I must confess to not being especially riveted by the prospect of knowing what people like myself are thinking about or doing clear across the globe right this very second — especially if I do not now, nor ever will, get to know them.
So, initially I was a little reluctant to
waste my time with try out Noodlewerk’s Tworlds, a free iPhone app that connects people in disparate locations whose only shared attribute may be doing or thinking about the same thing at the same time, and recording it with the device’s camera.
So. Much. Tech.
Some of the biggest names in tech are coming to TNW Conference in Amsterdam this May.
But I tried it anyway. And the discovery that a single individual in the Netherlands or in Ireland or in New York was also pondering their pets or drinking coffee or at their desks working and was conscious enough to acknowledge, record and share the moment, inspired a distinct psychological response.
When you download Tworlds, you choose from among 26 predetermined themes like #cat or #work or #coffee, signifying a connection between you and your potential partner in thought. Then, you just snap a picture. Instantly, a related image springs onto the screen, sharing equal space with yours. All you know about that person is their city and country and what’s in front of their eyeballs at that moment.
The anonymity of this connection is actually cool; I found that I just liked to see someone’s cat or dog or work desk or coffee in real time and relinquished concern about their actual identity. And, for now, that’s the app’s intent. “For whatever reason you use Tworlds, there arises an experience between you and a complete random stranger somewhere else on this planet,” the app’s developer Antoine Peters, told TNW.
“Tworlds wants to break through the sociographic bubble of our curated (online) environment. The anti-social aspect, the anonymity and comparison, lowers the threshold having to ‘like’ or to ‘follow’ and challenges us to gift each other pictures of our everyday lives — unpolished glimpses into someone else’s reality.”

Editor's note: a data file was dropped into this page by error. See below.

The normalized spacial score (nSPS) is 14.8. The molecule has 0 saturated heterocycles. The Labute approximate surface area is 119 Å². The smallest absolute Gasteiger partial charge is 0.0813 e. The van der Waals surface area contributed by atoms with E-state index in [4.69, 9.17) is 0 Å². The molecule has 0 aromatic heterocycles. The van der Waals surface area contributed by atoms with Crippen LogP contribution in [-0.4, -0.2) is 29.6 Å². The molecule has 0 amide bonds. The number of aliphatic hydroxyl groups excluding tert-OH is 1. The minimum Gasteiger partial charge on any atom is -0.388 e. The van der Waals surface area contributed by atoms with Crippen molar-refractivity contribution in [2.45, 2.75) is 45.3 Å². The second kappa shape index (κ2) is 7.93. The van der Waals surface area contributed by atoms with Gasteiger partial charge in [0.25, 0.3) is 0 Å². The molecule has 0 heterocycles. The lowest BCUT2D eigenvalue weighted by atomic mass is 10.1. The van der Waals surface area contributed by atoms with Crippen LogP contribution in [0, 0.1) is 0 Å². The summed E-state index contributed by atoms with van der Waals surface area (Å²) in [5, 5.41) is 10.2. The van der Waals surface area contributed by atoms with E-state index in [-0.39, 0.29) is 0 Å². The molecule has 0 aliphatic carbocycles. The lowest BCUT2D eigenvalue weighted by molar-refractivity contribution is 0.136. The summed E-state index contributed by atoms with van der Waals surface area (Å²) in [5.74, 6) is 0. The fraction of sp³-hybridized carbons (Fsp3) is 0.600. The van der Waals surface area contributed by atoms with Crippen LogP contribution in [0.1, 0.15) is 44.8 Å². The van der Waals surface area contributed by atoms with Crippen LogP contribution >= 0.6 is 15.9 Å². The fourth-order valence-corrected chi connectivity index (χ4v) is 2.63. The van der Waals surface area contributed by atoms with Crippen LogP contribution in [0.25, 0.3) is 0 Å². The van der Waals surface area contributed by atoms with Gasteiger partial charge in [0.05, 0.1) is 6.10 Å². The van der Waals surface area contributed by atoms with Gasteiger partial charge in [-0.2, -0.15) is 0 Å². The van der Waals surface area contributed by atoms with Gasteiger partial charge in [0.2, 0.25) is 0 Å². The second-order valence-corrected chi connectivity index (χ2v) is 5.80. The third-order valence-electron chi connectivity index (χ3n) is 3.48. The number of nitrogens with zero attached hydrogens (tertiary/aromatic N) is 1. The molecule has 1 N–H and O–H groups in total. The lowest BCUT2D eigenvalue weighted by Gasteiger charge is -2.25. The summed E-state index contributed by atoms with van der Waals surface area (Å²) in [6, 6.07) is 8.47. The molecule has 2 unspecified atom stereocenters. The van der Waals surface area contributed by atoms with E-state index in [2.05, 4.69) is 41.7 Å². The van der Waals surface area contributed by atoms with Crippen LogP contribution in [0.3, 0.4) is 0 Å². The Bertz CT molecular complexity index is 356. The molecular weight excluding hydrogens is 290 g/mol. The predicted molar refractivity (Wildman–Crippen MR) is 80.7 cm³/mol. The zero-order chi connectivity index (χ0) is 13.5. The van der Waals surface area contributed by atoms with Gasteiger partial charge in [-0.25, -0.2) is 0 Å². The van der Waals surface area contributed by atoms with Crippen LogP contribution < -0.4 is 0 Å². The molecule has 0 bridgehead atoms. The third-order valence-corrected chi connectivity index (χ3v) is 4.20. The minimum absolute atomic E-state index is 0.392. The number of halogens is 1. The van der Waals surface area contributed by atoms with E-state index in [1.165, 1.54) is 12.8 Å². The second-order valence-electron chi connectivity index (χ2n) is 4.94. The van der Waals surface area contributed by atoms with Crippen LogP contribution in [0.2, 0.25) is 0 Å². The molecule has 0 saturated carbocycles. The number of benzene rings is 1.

That means you must shoot the image in real time — you can’t reach back into your Camera Roll to grab a gorgeous shot that you fixed up with one of the hundreds of mobile image editors out there. You must use the app to shoot in the moment. You don’t get a lot of camera options, either: You can use the flash, tap to focus or shoot a selfie. That’s it.
“To keep Tworlds honest, it is not possible to use a photo from your library or by editing,” Peters said. “This puts ‘make-nicer-apps’ like Instagram and other self-marketing filters out of the game and makes [it] only real and unpolished moments from our daily lives.” And of course, you can share that shot with friends and family over your favorite social networks, if you want.
One thing that would be nice is if the app were intelligent about image orientation, as some people naturally shoot in landscape. Right now, the app composites two square images together without regard to the fact that they may be shot at different orientations. The app also does not function in landscape orientation except in shooting mode.
Comparing everyday life with a random stranger turns out to be an amusing and safe way to share private thoughts and feelings — even negative sensations of sorrow, anger or insomnia. Sometimes it’s nice to know that at times when you feel truly alone, you really aren’t.
➤ Tworlds [iOS]